While thinking of ideas as an addition to this blog, I was thinking of taking an interesting photo everyday with my newly purchased Sony camera (happy summer present to me...lol), and seeing how it fits in with my day. This idea soon became kinda boring, as I don't think I'll have enough patience to think about all that on a daily basis (thanks junior year...at least you taught me how to prioritize!). Then I thought...since this is going to be an intense summer for me, taking me out of my comfort zone and such, why not play along that theme and do something personally beneficial. Freshman year, I made a resolution to visit 25 states before I graduate, with the purpose of not only seeing the country, but also getting to see what types of people reside in this country. I've come across many types and flavours of people, and thought that since I'm going international this summer, why not continue. Therefore, everyday I intend to meet one new person...initiate a simple conversation...and ask a set of general question (adjusted for each conversation of course) and hope to find similarities and differences between the people I meet and places they come from. I love meeting new people, and I feel this will be a fun way to go about it. All information will be censored for general security, but a good overview of the day will be made.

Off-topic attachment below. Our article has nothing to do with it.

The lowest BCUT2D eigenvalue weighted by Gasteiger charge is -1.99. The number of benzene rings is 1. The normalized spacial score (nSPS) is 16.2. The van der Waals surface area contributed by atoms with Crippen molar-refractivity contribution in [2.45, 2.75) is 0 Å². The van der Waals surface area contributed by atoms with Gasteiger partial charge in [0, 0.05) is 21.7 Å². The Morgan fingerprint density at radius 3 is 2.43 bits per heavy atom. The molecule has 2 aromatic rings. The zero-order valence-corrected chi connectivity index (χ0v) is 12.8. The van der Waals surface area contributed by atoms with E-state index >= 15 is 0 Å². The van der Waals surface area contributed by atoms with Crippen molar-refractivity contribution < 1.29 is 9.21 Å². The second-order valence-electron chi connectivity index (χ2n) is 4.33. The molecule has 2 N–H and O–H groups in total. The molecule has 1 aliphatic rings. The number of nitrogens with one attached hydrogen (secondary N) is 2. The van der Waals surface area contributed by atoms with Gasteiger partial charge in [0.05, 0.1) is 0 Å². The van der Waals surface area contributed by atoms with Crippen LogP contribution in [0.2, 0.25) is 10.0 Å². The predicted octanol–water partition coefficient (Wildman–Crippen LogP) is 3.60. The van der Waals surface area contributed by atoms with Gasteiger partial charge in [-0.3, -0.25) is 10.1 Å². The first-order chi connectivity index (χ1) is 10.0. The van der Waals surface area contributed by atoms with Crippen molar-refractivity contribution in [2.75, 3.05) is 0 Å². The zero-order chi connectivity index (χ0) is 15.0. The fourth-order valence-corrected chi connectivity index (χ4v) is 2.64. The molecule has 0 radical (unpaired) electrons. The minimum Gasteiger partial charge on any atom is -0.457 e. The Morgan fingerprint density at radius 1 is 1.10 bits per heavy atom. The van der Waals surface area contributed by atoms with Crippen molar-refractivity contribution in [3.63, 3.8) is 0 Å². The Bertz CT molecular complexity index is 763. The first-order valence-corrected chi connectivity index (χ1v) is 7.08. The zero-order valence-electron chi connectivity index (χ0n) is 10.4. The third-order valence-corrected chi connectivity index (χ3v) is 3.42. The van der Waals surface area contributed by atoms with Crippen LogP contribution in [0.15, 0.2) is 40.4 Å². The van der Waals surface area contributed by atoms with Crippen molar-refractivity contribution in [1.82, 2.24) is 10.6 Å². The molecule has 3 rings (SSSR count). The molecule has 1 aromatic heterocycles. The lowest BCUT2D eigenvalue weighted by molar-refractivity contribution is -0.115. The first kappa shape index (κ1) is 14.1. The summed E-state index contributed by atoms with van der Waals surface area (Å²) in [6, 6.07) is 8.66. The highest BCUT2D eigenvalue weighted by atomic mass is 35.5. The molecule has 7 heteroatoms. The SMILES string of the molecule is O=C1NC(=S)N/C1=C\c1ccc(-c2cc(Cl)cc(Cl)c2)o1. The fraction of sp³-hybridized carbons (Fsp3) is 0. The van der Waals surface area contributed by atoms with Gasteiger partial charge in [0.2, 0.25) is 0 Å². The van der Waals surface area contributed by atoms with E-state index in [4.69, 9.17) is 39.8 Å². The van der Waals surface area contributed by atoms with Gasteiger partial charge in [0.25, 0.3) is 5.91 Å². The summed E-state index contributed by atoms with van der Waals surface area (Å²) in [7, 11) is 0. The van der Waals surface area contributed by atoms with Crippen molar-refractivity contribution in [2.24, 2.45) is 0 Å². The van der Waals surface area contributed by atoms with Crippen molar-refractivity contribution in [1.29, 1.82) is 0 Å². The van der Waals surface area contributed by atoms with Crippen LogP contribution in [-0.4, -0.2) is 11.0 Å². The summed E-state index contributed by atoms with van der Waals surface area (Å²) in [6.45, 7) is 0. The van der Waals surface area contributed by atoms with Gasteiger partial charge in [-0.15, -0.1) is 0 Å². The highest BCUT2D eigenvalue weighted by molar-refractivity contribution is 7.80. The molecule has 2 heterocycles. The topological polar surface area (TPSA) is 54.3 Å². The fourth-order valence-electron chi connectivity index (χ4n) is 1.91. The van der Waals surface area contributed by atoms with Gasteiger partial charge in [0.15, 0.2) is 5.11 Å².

And with that...day one begins!


Cheers